Hello everyone tonite

Hello to you mark, and thanks for your kind words
I've met many people in person and on line, and at seminars, you are one of them!
One thing I really don't know how to handle, is how to ensure that things I have learned and documented are handed down and preserved for future generations.

For instance operating the Muley mill at UCV and repairing it, or re building certain aspects of its architecture from scratch, usually contain information that is not available, like the power source, the horizontal barrel wheel, and it's connecting linkages that operate the blade, and at the same time the forward motion of the log frame, carrying the log into the blade at precicsely the right time.

Many would say, oh well just a cup of tea, well understanding old technology at times comes with question marks! I know I've run up against these so called question marks, not much help out there available, you are on your own!

One aspect that I run up against that no help was available was restoring the 12" oak axle from scratch for the barrel wheel

It contained 2 cast iron Gudgeons one on each end babbited in .place, secured also with original wrought iron rings 2 on each end that were on turned surfaces helping to secure positively each of theGudgeons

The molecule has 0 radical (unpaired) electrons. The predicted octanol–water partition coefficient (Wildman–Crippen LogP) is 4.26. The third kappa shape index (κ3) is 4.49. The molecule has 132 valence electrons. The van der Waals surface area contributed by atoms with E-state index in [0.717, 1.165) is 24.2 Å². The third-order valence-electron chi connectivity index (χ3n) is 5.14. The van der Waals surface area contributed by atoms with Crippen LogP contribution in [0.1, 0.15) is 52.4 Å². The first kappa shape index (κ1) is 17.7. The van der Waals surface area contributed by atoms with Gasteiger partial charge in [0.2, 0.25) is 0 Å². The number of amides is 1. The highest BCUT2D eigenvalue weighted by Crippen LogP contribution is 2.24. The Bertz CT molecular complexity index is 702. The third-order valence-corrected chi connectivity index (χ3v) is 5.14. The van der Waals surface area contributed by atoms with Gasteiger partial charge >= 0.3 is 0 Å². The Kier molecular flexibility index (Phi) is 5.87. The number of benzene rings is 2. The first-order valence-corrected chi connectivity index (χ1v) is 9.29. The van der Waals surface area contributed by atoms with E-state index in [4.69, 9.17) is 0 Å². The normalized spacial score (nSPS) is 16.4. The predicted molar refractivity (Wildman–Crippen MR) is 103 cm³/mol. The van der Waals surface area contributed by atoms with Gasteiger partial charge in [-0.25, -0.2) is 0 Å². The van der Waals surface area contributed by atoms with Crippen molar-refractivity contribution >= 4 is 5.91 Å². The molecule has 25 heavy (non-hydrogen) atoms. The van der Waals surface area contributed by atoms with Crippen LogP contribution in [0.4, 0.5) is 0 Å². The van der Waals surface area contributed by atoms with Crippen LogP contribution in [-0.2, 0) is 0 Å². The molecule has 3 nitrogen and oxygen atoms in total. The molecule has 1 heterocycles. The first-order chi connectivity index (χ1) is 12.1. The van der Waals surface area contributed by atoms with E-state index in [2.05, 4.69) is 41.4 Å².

alittle further up on the ends of shaft, were turned surfaces that large36" cast collars with moulded cups came to rest ,these had to come to rest approx 3 sixteenth of an inch from the side of the pressure box, this gap closed up as the box swelled, at the same time it could not be tight enough to stop rotation of the shaft!

Try to find this information in old millwrights books, good luck!

Remember you only had on kick at the can, if you messed up on any one aspect during your reconstruction, it was game over for the turned shaft! Start over!

How hot would you heat the babbit?

Was the oak log for turning be green, partly dried, or kiln dried , very Important, because of ramifications as the re construction moved along.

Well I hope you guys and gals enjoy my ramblings

Richard casselman